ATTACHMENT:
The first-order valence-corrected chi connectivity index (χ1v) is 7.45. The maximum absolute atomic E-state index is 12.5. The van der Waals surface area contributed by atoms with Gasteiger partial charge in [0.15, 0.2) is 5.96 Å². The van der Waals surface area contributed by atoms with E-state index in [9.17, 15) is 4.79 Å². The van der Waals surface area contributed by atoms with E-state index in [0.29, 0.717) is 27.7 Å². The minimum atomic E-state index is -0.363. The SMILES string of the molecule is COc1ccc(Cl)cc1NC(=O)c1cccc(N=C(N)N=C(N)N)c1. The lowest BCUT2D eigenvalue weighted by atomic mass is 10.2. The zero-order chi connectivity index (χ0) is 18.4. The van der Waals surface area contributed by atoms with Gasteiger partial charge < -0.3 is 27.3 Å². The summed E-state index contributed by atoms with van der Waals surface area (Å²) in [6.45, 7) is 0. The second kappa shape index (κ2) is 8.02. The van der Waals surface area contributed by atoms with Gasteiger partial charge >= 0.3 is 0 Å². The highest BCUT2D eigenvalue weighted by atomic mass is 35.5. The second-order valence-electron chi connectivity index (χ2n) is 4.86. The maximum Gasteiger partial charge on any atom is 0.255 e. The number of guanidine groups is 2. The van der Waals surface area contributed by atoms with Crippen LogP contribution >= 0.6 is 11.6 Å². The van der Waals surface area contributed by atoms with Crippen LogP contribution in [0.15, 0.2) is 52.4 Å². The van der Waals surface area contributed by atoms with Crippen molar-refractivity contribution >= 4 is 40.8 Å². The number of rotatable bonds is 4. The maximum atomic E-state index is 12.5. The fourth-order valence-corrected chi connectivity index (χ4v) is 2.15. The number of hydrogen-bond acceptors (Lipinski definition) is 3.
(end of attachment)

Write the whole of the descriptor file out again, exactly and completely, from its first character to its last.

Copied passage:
The first-order valence-corrected chi connectivity index (χ1v) is 7.45. The maximum absolute atomic E-state index is 12.5. The van der Waals surface area contributed by atoms with Gasteiger partial charge in [0.15, 0.2) is 5.96 Å². The van der Waals surface area contributed by atoms with E-state index in [9.17, 15) is 4.79 Å². The van der Waals surface area contributed by atoms with E-state index in [0.29, 0.717) is 27.7 Å². The minimum atomic E-state index is -0.363. The SMILES string of the molecule is COc1ccc(Cl)cc1NC(=O)c1cccc(N=C(N)N=C(N)N)c1. The lowest BCUT2D eigenvalue weighted by atomic mass is 10.2. The zero-order chi connectivity index (χ0) is 18.4. The van der Waals surface area contributed by atoms with Gasteiger partial charge < -0.3 is 27.3 Å². The summed E-state index contributed by atoms with van der Waals surface area (Å²) in [6.45, 7) is 0. The second kappa shape index (κ2) is 8.02. The van der Waals surface area contributed by atoms with Gasteiger partial charge >= 0.3 is 0 Å². The highest BCUT2D eigenvalue weighted by atomic mass is 35.5. The second-order valence-electron chi connectivity index (χ2n) is 4.86. The maximum Gasteiger partial charge on any atom is 0.255 e. The number of guanidine groups is 2. The van der Waals surface area contributed by atoms with Crippen LogP contribution >= 0.6 is 11.6 Å². The van der Waals surface area contributed by atoms with Crippen LogP contribution in [0.15, 0.2) is 52.4 Å². The van der Waals surface area contributed by atoms with Crippen molar-refractivity contribution >= 4 is 40.8 Å². The number of rotatable bonds is 4. The maximum atomic E-state index is 12.5. The fourth-order valence-corrected chi connectivity index (χ4v) is 2.15. The number of hydrogen-bond acceptors (Lipinski definition) is 3.